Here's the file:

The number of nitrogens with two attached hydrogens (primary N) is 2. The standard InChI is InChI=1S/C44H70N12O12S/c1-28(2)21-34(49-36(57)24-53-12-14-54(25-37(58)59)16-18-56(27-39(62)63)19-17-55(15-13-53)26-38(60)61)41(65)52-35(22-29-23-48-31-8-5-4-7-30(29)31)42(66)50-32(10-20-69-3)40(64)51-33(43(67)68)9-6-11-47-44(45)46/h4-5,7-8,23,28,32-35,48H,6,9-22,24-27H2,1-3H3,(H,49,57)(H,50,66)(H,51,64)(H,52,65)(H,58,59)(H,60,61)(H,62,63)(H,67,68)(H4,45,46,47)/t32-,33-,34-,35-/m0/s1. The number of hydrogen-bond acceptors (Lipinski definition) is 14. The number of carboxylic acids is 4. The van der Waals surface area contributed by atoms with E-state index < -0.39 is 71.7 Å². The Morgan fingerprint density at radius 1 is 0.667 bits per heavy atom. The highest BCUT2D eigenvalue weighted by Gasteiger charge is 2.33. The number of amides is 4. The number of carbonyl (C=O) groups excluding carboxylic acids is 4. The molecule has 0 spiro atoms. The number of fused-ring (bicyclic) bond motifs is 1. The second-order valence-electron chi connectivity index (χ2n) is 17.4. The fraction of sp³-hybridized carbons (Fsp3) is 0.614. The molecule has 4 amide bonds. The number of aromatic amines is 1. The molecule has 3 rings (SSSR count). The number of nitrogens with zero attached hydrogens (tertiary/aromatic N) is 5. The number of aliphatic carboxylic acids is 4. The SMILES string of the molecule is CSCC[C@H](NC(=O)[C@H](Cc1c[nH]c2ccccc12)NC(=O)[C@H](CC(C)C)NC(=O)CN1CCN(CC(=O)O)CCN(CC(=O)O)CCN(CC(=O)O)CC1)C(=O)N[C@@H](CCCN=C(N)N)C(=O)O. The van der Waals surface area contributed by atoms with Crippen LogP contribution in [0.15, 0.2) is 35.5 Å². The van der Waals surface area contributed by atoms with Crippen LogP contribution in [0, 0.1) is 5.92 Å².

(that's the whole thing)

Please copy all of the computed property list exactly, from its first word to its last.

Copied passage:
The number of nitrogens with two attached hydrogens (primary N) is 2. The standard InChI is InChI=1S/C44H70N12O12S/c1-28(2)21-34(49-36(57)24-53-12-14-54(25-37(58)59)16-18-56(27-39(62)63)19-17-55(15-13-53)26-38(60)61)41(65)52-35(22-29-23-48-31-8-5-4-7-30(29)31)42(66)50-32(10-20-69-3)40(64)51-33(43(67)68)9-6-11-47-44(45)46/h4-5,7-8,23,28,32-35,48H,6,9-22,24-27H2,1-3H3,(H,49,57)(H,50,66)(H,51,64)(H,52,65)(H,58,59)(H,60,61)(H,62,63)(H,67,68)(H4,45,46,47)/t32-,33-,34-,35-/m0/s1. The number of hydrogen-bond acceptors (Lipinski definition) is 14. The number of carboxylic acids is 4. The van der Waals surface area contributed by atoms with E-state index < -0.39 is 71.7 Å². The Morgan fingerprint density at radius 1 is 0.667 bits per heavy atom. The highest BCUT2D eigenvalue weighted by Gasteiger charge is 2.33. The number of amides is 4. The number of carbonyl (C=O) groups excluding carboxylic acids is 4. The molecule has 0 spiro atoms. The number of fused-ring (bicyclic) bond motifs is 1. The second-order valence-electron chi connectivity index (χ2n) is 17.4. The fraction of sp³-hybridized carbons (Fsp3) is 0.614. The molecule has 4 amide bonds. The number of aromatic amines is 1. The molecule has 3 rings (SSSR count). The number of nitrogens with zero attached hydrogens (tertiary/aromatic N) is 5. The number of aliphatic carboxylic acids is 4. The SMILES string of the molecule is CSCC[C@H](NC(=O)[C@H](Cc1c[nH]c2ccccc12)NC(=O)[C@H](CC(C)C)NC(=O)CN1CCN(CC(=O)O)CCN(CC(=O)O)CCN(CC(=O)O)CC1)C(=O)N[C@@H](CCCN=C(N)N)C(=O)O. The van der Waals surface area contributed by atoms with Crippen LogP contribution in [0.15, 0.2) is 35.5 Å². The van der Waals surface area contributed by atoms with Crippen LogP contribution in [0, 0.1) is 5.92 Å².